If after all the bonuses are applied, half or more of the base’s population are talents and there are no drones in the base, the base enters a Golden Age. This Golden Age increases the effective Economy and Growth ratings of the base on the SE screen. As we have seen, this can be a critically important bonus.
These gameplay rules yield some implicit social commentary. Energy-poor factions often have few talents and rely on police to suppress most of their drones. This yields a broadly equal society with few elites. Meanwhile, factions running Free Market have lots of energy and cannot use police. So they often spend some of the surplus on psych and end up stabilizing with a sharp distinction between large numbers of talented rich and equal numbers of dispossessed drones.
So, after all of that, we are finally able to understand why a base facility that grants two additional talents would be so revolutionary. It makes it significantly cheaper for late-game societies to enjoy Golden Ages in their giant bases. For the first time player who is possibly not aware of how this subsystem works in detail, it might even be his first introduction to the concept.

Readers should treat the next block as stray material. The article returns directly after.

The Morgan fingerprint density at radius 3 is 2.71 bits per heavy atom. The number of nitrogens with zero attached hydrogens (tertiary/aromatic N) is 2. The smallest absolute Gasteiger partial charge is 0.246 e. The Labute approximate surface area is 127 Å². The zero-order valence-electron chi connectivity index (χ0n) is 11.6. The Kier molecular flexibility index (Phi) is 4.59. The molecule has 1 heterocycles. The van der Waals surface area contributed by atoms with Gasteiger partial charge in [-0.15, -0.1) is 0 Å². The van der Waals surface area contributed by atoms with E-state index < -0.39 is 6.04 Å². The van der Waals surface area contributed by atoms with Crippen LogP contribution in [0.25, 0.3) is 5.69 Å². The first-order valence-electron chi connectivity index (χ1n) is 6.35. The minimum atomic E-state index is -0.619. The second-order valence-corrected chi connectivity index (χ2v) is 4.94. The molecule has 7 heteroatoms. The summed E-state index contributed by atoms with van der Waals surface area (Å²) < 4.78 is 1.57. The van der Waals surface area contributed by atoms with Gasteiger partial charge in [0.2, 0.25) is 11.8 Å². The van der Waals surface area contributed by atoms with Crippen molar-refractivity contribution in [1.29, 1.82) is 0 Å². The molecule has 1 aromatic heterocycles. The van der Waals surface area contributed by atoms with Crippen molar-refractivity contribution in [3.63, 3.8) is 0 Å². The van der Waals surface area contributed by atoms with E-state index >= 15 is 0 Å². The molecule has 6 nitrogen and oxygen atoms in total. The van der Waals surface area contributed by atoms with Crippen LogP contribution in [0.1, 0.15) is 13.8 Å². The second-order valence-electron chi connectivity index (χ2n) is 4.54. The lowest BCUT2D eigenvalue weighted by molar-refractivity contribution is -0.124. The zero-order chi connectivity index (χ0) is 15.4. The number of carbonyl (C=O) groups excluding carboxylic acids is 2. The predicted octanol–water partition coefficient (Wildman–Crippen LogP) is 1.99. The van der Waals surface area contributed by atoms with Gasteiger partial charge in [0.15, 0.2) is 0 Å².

Accompanying this accomplishment is a selection of poetry from Coleridge. At the time I first encountered this quote, I remember thinking that this was a pretty weird choice. The man described in the selection sounds pretty crazy. The image I got was something like a stereotypical street preacher shouting that the end of the world was nigh. Or, a drug addict, perhaps. The “milk of Paradise” in that case being an allusion to whatever substance had brought him to this maddened state.
That’s where I had left it until just recently. When doing a little research into the source of this quote, I discovered that it comes from one of Coleridge’s more famous poems, “Kubla Khan”. And, in context, the selection doesn’t make a whole lot more sense.